Friday, August 27, 2010

Fix out of order network interfaces in Linux

I removed two old NICs and assigned two news NICs for a Vmware VM (SLES 10) and I expect the interface name to be eth0, eth1, but they appear as eth2, eth3. 
dmesg output revealed that eth0 was renamed to eth2 and eth1 was renamed to eth3 at some stage, It turned out udev rules renamed it.


30-net_persistent_names.rules had four entries, the first 2 recorded MAC address of two old NICs ; the last 2 entries recorded MAC address of current two NICs. Upon matching current MAC address, the udev rule renamed the interfaces to eth2 and eth3.
$cat /etc/udev/rules.d/30-net_persistent_names.rules
# This rules are autogenerated from /lib/udev/rename_netiface.
# But you can modify them, but make sure that you don't use an interface name
# twice. Also add such interface name rules only in this rules file. Otherwise
# rename_netiface will create wrong rules for new interfaces.
# It is safe to delete a rule, as long as you did not disable automatic rule
# generation. Only if all interfaces get a rule the renaming will work
# flawlessly. See also /etc/udev/rules.d/31-net_create_names.rules.
# Read /usr/share/doc/packages/sysconfig/README.Persistent_Interface_Names for
# further information.
# Use only a-z, A-Z and 0-9 for interface names!
SUBSYSTEM=="net", ACTION=="add", SYSFS{address}=="00:50:56:b7:6d:df", IMPORT="/lib/udev/rename_netiface %k eth0"
SUBSYSTEM=="net", ACTION=="add", SYSFS{address}=="00:50:56:b7:0b:2c", IMPORT="/lib/udev/rename_netiface %k eth1"
SUBSYSTEM=="net", ACTION=="add", SYSFS{address}=="00:50:56:b7:1a:26", IMPORT="/lib/udev/rename_netiface %k eth2"
SUBSYSTEM=="net", ACTION=="add", SYSFS{address}=="00:50:56:b7:14:a6", IMPORT="/lib/udev/rename_netiface %k eth3"

How to fix it?

The fix is easy you can delete all four entries then reboot, the file will be populated with correct entries automatically. if you don't want to reboot, edit the file with correct entries then run “/lib/udev/rename_netiface oldname newname” manually.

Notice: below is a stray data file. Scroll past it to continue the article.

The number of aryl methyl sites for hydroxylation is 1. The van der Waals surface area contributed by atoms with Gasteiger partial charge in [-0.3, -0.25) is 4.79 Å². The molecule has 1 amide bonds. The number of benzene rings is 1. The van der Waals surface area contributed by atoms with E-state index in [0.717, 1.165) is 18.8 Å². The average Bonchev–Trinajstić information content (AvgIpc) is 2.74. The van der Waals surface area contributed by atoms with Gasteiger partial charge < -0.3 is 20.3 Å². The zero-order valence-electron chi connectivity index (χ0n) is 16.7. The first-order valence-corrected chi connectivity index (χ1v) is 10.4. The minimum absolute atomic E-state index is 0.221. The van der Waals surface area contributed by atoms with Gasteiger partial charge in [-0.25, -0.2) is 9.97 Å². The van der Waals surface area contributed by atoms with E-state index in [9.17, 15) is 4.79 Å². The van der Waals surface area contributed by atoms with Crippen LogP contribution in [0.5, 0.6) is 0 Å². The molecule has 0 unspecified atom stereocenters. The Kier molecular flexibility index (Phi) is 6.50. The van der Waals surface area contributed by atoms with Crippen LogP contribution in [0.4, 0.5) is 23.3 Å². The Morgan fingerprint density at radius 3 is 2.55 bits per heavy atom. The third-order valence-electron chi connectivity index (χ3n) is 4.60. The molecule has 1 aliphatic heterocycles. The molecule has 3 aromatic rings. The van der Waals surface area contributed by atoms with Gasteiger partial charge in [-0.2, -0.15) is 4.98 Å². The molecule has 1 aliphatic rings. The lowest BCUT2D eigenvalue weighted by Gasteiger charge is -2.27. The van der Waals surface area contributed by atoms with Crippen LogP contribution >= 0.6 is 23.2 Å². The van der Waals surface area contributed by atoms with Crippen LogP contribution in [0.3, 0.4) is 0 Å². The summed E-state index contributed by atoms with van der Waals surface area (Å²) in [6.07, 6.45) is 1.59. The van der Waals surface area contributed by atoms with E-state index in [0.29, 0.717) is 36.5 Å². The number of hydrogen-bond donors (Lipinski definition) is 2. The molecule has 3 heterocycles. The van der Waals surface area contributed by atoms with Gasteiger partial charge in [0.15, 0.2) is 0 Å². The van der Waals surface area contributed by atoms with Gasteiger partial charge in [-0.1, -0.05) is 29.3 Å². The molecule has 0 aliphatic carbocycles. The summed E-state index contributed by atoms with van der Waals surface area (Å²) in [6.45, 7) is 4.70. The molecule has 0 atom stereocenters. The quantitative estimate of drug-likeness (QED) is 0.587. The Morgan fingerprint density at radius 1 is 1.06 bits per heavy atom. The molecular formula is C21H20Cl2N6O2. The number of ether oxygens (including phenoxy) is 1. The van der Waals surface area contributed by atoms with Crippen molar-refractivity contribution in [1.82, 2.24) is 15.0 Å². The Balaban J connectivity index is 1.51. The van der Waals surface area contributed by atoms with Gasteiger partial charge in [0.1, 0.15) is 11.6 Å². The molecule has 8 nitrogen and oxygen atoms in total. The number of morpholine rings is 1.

Further discussion.

udev rule makes device naming very easy. you can ensure interfaces are named according to PCI order, for example, you want to name onboard NIC as eth0 and name PCI NIC as eth1. ( some times the order is reversed).
 Check if the NIC name follows PCI order.

$ ls -l /sys/class/net/eth*/device
lrwxrwxrwx 1 root root 0 2010-08-26 09:46 /sys/class/net/eth0/device -> ../../../devices/pci0000:00/0000:00:11.0/0000:02:00.0
lrwxrwxrwx 1 root root 0 2010-08-26 09:46 /sys/class/net/eth1/device -> ../../../devices/pci0000:00/0000:00:11.0/0000:02:01.0

Thursday, August 19, 2010

Resolving Perl CGI buffering issue

It is typical issue in Perl CGI that output doesn’t appear immediately until the whole script ends.  It is not desired for lengthy operations, because users want to see helpful message in advance rather than a blank page.
It is because that buffering of STDOUT is enabled ($|=0) by default, The following are two solutions to resolve the issue.


You need Apache2 Perl mod_perl2 and Perl module:
Following is the environment where my scripts were tested ( However the versions  are NOT  minimum requirements)

Apache/2.2.11 (Ubuntu)
libcgi-pm-perl 3.42-1 
Apache Server configuration
The handler has to be perl-script, handler cgi-script won’t work.
<Directory /var/www/scripts>
SetHandler perl-script
PerlResponseHandler ModPerl::Registry
PerlOptions +ParseHeaders
Options +ExecCGI